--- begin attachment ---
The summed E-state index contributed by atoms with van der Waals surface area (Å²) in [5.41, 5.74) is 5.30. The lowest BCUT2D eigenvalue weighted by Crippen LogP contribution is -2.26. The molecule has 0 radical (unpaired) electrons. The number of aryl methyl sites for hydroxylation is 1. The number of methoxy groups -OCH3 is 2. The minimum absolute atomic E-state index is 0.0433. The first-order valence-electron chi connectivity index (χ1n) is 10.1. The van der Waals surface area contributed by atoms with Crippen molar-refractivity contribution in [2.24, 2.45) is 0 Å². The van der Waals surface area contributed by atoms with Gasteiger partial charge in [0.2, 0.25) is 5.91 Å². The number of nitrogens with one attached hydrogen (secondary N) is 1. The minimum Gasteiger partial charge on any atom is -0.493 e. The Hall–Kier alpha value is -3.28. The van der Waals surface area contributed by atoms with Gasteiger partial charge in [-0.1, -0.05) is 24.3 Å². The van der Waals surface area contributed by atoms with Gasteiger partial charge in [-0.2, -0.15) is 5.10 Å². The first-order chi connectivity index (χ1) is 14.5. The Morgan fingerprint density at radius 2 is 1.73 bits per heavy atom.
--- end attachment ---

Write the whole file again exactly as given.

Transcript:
The summed E-state index contributed by atoms with van der Waals surface area (Å²) in [5.41, 5.74) is 5.30. The lowest BCUT2D eigenvalue weighted by Crippen LogP contribution is -2.26. The molecule has 0 radical (unpaired) electrons. The number of aryl methyl sites for hydroxylation is 1. The number of methoxy groups -OCH3 is 2. The minimum absolute atomic E-state index is 0.0433. The first-order valence-electron chi connectivity index (χ1n) is 10.1. The van der Waals surface area contributed by atoms with Crippen molar-refractivity contribution in [2.24, 2.45) is 0 Å². The van der Waals surface area contributed by atoms with Gasteiger partial charge in [0.2, 0.25) is 5.91 Å². The number of nitrogens with one attached hydrogen (secondary N) is 1. The minimum Gasteiger partial charge on any atom is -0.493 e. The Hall–Kier alpha value is -3.28. The van der Waals surface area contributed by atoms with Gasteiger partial charge in [-0.1, -0.05) is 24.3 Å². The van der Waals surface area contributed by atoms with Gasteiger partial charge in [-0.2, -0.15) is 5.10 Å². The first-order chi connectivity index (χ1) is 14.5. The Morgan fingerprint density at radius 2 is 1.73 bits per heavy atom.